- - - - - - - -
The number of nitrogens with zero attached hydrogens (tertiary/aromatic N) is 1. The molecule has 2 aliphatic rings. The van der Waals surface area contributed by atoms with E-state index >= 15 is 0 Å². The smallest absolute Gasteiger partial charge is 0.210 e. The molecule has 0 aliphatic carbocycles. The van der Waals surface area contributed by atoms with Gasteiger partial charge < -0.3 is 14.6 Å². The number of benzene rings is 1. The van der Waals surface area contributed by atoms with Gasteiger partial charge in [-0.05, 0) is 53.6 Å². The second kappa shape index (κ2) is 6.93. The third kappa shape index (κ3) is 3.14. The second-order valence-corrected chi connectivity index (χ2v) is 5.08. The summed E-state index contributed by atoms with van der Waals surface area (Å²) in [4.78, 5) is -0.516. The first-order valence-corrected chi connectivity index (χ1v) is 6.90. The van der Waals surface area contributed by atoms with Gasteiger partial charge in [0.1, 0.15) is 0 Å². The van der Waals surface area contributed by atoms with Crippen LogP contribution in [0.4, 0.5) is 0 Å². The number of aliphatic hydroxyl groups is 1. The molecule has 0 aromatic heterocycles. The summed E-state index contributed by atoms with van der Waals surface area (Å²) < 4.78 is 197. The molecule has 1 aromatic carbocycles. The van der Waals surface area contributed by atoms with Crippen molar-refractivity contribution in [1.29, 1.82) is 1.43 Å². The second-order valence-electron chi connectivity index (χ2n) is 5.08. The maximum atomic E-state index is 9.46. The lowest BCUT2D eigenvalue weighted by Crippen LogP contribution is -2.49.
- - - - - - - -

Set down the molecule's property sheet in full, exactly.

The number of nitrogens with zero attached hydrogens (tertiary/aromatic N) is 1. The molecule has 2 aliphatic rings. The van der Waals surface area contributed by atoms with E-state index >= 15 is 0 Å². The smallest absolute Gasteiger partial charge is 0.210 e. The molecule has 0 aliphatic carbocycles. The van der Waals surface area contributed by atoms with Gasteiger partial charge < -0.3 is 14.6 Å². The number of benzene rings is 1. The van der Waals surface area contributed by atoms with Gasteiger partial charge in [-0.05, 0) is 53.6 Å². The second kappa shape index (κ2) is 6.93. The third kappa shape index (κ3) is 3.14. The second-order valence-corrected chi connectivity index (χ2v) is 5.08. The summed E-state index contributed by atoms with van der Waals surface area (Å²) in [4.78, 5) is -0.516. The first-order valence-corrected chi connectivity index (χ1v) is 6.90. The van der Waals surface area contributed by atoms with Gasteiger partial charge in [0.1, 0.15) is 0 Å². The van der Waals surface area contributed by atoms with Crippen LogP contribution in [0.4, 0.5) is 0 Å². The number of aliphatic hydroxyl groups is 1. The molecule has 0 aromatic heterocycles. The summed E-state index contributed by atoms with van der Waals surface area (Å²) < 4.78 is 197. The molecule has 1 aromatic carbocycles. The van der Waals surface area contributed by atoms with Crippen molar-refractivity contribution in [1.29, 1.82) is 1.43 Å². The second-order valence-electron chi connectivity index (χ2n) is 5.08. The maximum atomic E-state index is 9.46. The lowest BCUT2D eigenvalue weighted by Crippen LogP contribution is -2.49.